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        Economic and Social Council
29 November 1990

Original: English

Forty-seventh session
Item 4 of the provisional agenda


Letter dated 30 October 1990 from the Permanent Observer for
Palestine to the United Nations Office at Geneva
addressed to the Under-Secretary-General for Human Rights

While the blood had not yet dried from the 31 Palestinian martyrs and hundreds of wounded who were hit by the bullets of the Israeli occupation forces in the esplanade of the Al-Aqsa Mosque in Jerusalem on 8 October 1990, the Israeli occupation forces committed another massacre in the Palestinian refugee camp of the city of Rafah on 18 October 1990. On that date, the Israeli occupation forces opened fire with automatic weapons and using live ammunition against camp residents, indiscriminately wounding 55 Palestinian citizens, after which a curfew was imposed on the towns and camps of the Gaza Strip. As the world received the news of this series of massacres with astonishment and condemnation, and only one day after the Rafah massacre, the occupation forces committed another massacre in the town and camp of Khan Yunis when they opened fire in the same indiscriminate manner with automatic weapons against demonstrators on 19 October 1990. As a result, 98 citizens were killed or wounded with live ammunition and 150 were wounded through use of metallic/rubber bullets, brutal beatings, as well as suffocation and convulsions induced by poisonous gases and alien substances dropped from above by Israeli helicopters. Medical sources in the United Nations Relief and Works Agency for Palestine Refugees in the Near East (UNRWA) clinic in Khan Yunis affirmed that in addition to poisonous gases, Israeli forces this time also employed a substance that induces convulsions and hysteria among those affected by it.

These massacres take place in a systematic and planned fashion to confirm the unchanged policy of the Israeli occupation authorities which is reflected in the daily practices of wilful murder of Palestinian citizens, aborting of pregnant women, and administrative detention and torture in prisons and detention centres, in addition to imposition of collective punishments including curfews and sieges against towns, villages and camps, closure of schools and universities, destruction of houses, uprooting of olive and citrus trees, expropriation of land and water, building of settlements, and planning to expel citizens from their homeland. It is not necessary to prove that any one of these actions constitutes a violation of the principles of human rights and international law, and that together, and in view of their continuity over 23 years, they provide indisputable proof of the existence of a predetermination to commit such acts. This continuity also points to the high number of victims and the exceedingly dangerous nature of these acts, which are crimes of war and crimes against humanity in light of the provisions of international law, the Charter of the United Nations, the Fourth Geneva Convention of 1949, the two International Covenants on Human Rights, the Universal Declaration of Human Rights, and the Convention on the Prevention and Punishment of the Crime of Genocide.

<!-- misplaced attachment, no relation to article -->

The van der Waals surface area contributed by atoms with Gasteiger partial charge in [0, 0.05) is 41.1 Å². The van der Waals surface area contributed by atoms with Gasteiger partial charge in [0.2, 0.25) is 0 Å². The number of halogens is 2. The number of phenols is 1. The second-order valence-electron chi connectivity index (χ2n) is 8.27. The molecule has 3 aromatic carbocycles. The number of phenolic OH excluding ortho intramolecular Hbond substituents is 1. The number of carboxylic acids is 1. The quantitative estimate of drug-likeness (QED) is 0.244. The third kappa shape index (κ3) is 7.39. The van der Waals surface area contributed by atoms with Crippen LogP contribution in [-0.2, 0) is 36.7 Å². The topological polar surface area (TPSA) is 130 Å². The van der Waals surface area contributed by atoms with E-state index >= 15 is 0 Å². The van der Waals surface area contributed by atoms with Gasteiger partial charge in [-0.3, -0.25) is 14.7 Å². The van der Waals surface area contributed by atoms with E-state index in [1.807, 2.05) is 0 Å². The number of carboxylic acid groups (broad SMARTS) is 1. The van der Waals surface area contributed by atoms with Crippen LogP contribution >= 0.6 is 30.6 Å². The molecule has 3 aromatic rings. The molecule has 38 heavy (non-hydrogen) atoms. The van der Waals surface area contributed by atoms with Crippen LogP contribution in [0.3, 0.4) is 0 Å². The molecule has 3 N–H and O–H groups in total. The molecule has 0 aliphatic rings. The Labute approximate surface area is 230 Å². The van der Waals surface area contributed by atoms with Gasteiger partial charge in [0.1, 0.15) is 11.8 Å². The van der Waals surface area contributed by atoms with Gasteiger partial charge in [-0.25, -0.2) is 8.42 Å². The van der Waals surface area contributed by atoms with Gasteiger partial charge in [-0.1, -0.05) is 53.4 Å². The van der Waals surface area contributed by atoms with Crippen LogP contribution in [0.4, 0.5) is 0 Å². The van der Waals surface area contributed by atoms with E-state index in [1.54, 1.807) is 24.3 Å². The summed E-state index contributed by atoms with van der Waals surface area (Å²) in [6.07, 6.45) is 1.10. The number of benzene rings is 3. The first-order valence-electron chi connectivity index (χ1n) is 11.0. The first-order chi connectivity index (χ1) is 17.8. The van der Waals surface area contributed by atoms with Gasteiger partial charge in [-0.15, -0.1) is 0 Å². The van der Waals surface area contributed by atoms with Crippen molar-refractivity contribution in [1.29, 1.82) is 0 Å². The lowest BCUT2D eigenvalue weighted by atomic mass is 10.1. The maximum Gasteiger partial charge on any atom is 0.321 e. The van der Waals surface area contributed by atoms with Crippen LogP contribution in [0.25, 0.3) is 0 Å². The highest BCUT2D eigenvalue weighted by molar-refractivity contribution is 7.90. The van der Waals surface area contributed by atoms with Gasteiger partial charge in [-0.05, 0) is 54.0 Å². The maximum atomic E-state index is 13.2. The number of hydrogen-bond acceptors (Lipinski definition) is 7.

The Palestinian people are victims of these crimes because they are under Israeli military occupation. They continue to hope that the international community will shoulder its responsibilities towards the dangerous situation in the occupied Palestinian territories and will undertake to protect this people, their properties and their lands, until such time as they can expel the Israeli occupation from the land of Palestine and as they are enabled to exercise their inalienable national rights on their land according to the principles of international law and legitimacy as represented in the provisions of the Charter and the resolutions of the United Nations on this subject. Until this goal is achieved, the Commission on Human Rights, the other special committees seized with practices by Israel which affect human rights, the international organizations and non-governmental organizations concerned with this issue are called upon to work towards that aim in the context of their humanitarian duties. Every effort in this direction constitutes an essential ingredient to building a just peace in a region which today faces its most critical threat to international peace and security owing to Israeli practices which give no weight to international legitimacy, to the principles of international law or to the relevant resolutions of the Security Council, the General Assembly and the Commission on Human Rights.

We, hereby, request you to consider this memorandum as an official document of the coming session of the Commission on Human Rights.

(Signed) Nabil RAMLAWI
Permanent Observer for the Palestine
to the United Nations Office at Geneva

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